'Palestinian lives matter': Israeli police killing of autistic man draws US comparison

Oliver Holmes in Jerusalem
Photograph: Mahmoud Illean/AP

A caregiver for an unarmed, autistic Palestinian man killed in Jerusalem by Israeli police has said she repeatedly warned officers he was disabled before they opened fire, in a case that has drawn parallels with US police violence.

The body of Iyad Halak, 32, was buried late on Sunday night. He was shot dead the day before, reportedly after becoming confused by shouting police and fleeing in a panic to hide among rubbish bins.

Israeli police said in a statement they had spotted a “suspect with a suspicious object that looked like a pistol”. “They called upon him to stop and began to chase after him on foot, during the chase officers also opened fire at the suspect, who was neutralised,” the statement said.

Warda Abu Hadid, Halak’s caregiver, told Israeli media she had tried to alert police to the fact that he was severely autistic and did not understand their calls.

“He’s disabled, disabled,” she recalled shouting repeatedly, in Hebrew. “Wait a moment, take his ID card, check his ID.”

“Suddenly they fired three bullets at him, in front of my eyes,” she told Channel 13. “I shouted: ‘Don’t shoot him.’ They didn’t listen; they didn’t want to hear.”

After shooting at Halak, the police pointed their guns towards her, she claimed. “They came up to me, pressed their guns against me and said: ‘Give us the pistol he gave you.’”

Asked about the alleged account, the police spokesman, Micky Rosenfeld, referred to a ministry of justice investigation looking into the incident.

The killing, which led to an apology from Israel’s defence minister, has been pointed to by Palestinian, Israeli and US activists as an example of what they say is similar neglect for the lives of Palestinian and black people in Israel and the US.

At small protests in Israel and Palestine since Saturday, people held signs reading “Palestinian lives matter”, a reference to the US-based Black Lives Matter movement. Others posted online old photos of Israeli police and army officers kneeling on the necks of arrested Palestinian men – similar images to that of the death of George Floyd, whose killing while under police restraint has spurred protests across the US.

The Ramallah-based Palestine Institute for Public Diplomacy shared a drawing on Twitter of Halak and Floyd side by side, with “two countries, similar systems” written above them. “[Iyad] and George were victims of similar systems of supremacy and oppression. They must be dismantled,” the advocacy group said.

Halak had been on his way to an educational institute in Jerusalem’s Old City, where he studied. Shortly after the shooting, police raided his family home.

Two officers were questioned under caution on Saturday, with one placed under house arrest while investigators looked into the incident, local media reported.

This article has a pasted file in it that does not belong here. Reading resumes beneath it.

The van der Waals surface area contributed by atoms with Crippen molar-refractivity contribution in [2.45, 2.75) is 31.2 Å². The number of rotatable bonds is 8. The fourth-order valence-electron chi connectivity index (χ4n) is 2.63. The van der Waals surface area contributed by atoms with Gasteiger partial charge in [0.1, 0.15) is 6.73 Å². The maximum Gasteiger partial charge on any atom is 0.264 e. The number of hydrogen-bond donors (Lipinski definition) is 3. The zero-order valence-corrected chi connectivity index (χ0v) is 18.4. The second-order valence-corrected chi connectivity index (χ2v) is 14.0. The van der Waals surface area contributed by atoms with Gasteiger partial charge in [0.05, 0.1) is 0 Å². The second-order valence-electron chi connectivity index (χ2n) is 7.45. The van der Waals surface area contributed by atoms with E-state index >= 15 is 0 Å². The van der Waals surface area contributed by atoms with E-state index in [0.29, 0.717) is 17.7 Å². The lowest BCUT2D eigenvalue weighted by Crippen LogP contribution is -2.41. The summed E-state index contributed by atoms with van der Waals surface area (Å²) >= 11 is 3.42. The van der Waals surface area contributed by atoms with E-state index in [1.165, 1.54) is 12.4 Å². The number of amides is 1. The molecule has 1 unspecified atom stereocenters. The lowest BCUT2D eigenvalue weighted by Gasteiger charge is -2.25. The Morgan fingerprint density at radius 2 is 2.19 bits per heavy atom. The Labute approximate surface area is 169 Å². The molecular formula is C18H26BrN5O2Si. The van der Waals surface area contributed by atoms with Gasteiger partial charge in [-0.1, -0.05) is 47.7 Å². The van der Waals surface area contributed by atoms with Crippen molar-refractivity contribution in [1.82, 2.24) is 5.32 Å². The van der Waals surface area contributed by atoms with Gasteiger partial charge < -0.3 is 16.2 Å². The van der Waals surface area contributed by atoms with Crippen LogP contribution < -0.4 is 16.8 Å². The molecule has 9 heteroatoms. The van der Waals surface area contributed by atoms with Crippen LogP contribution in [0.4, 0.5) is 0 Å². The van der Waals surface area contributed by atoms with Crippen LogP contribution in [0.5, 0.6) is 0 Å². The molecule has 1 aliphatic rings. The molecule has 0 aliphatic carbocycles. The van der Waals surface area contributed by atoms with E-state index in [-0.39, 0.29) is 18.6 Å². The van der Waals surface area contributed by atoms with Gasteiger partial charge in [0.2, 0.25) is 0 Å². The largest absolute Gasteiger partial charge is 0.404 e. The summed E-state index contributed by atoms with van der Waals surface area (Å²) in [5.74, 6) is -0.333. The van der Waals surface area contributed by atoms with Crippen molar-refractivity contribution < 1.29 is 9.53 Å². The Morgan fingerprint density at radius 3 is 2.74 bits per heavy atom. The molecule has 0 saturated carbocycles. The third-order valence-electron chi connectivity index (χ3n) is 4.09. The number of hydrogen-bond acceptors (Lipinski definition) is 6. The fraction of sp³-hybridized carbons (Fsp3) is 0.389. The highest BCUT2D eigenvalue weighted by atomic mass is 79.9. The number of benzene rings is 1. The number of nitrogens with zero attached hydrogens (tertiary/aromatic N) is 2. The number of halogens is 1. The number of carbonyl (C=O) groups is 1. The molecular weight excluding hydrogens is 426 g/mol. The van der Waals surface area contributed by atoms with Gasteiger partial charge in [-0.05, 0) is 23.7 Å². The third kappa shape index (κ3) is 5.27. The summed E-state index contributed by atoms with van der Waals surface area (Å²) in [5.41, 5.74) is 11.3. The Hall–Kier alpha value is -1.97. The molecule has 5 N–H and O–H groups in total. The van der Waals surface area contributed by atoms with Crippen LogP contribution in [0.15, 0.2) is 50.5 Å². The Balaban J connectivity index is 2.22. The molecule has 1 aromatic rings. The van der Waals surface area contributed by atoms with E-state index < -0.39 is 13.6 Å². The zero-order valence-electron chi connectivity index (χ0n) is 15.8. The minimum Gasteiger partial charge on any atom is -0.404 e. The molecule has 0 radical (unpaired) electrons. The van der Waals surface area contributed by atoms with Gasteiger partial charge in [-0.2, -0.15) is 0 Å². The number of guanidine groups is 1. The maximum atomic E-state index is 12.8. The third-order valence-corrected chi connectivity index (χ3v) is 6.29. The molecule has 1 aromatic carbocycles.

Amir Ohana, the public security minister who oversees Israel’s police, vowed to investigate but said officers were “required to make fateful decisions in seconds in an area that has been inundated with terror attacks, and in which there is a constant danger to their lives”.

During the past few years, lone Palestinian attackers have stabbed or shot civilians and police in Jerusalem, although the incidents have dropped in frequency since an escalation in late 2015 and 2016.

Israel’s prime minister, Benjamin Netanyahu, did not mention the killing at a cabinet meeting on Sunday, but his defence minister and alternate prime minister, Benny Gantz, apologised for the incident. “I am sure this subject will be investigated swiftly, and conclusions will be reached,” Gantz said.

B’Tselem, a leading Israeli human rights group, said justice was unlikely. While its researchers have only partial data for official police complaints, they found that investigations into the killings of more than 200 Palestinians by the army during the past nine years resulted in only three soldiers being convicted.

“Even in a case as clearcut and horrifying as this, the opening of the investigation is simply the first step in its whitewash,” the group’s spokesman, Amit Gilutz, said of Halak’s killing.

“Enforcing an occupation and denying millions of people their human rights requires a great deal of perpetual state violence. Therefore, existing Israeli law enforcement mechanisms are designed to protect the perpetrators of this violence – not their victims.”

Gideon Levy, an Israeli columnist and one of the most prominent anti-occupation voices in the country, expressed little hope for an impartial investigation or that the killing – which he argued was not unusual – might lead to change in Israel and Palestine.

“The [Israeli] border police are no less brutal or racist than the police in the United States,” he wrote in Haaretz newspaper. “There, they shoot black people, whose blood is cheap, and in Israel they shoot Palestinians, whose blood is even cheaper. But here, the killing puts us to sleep; there it sparks protest.”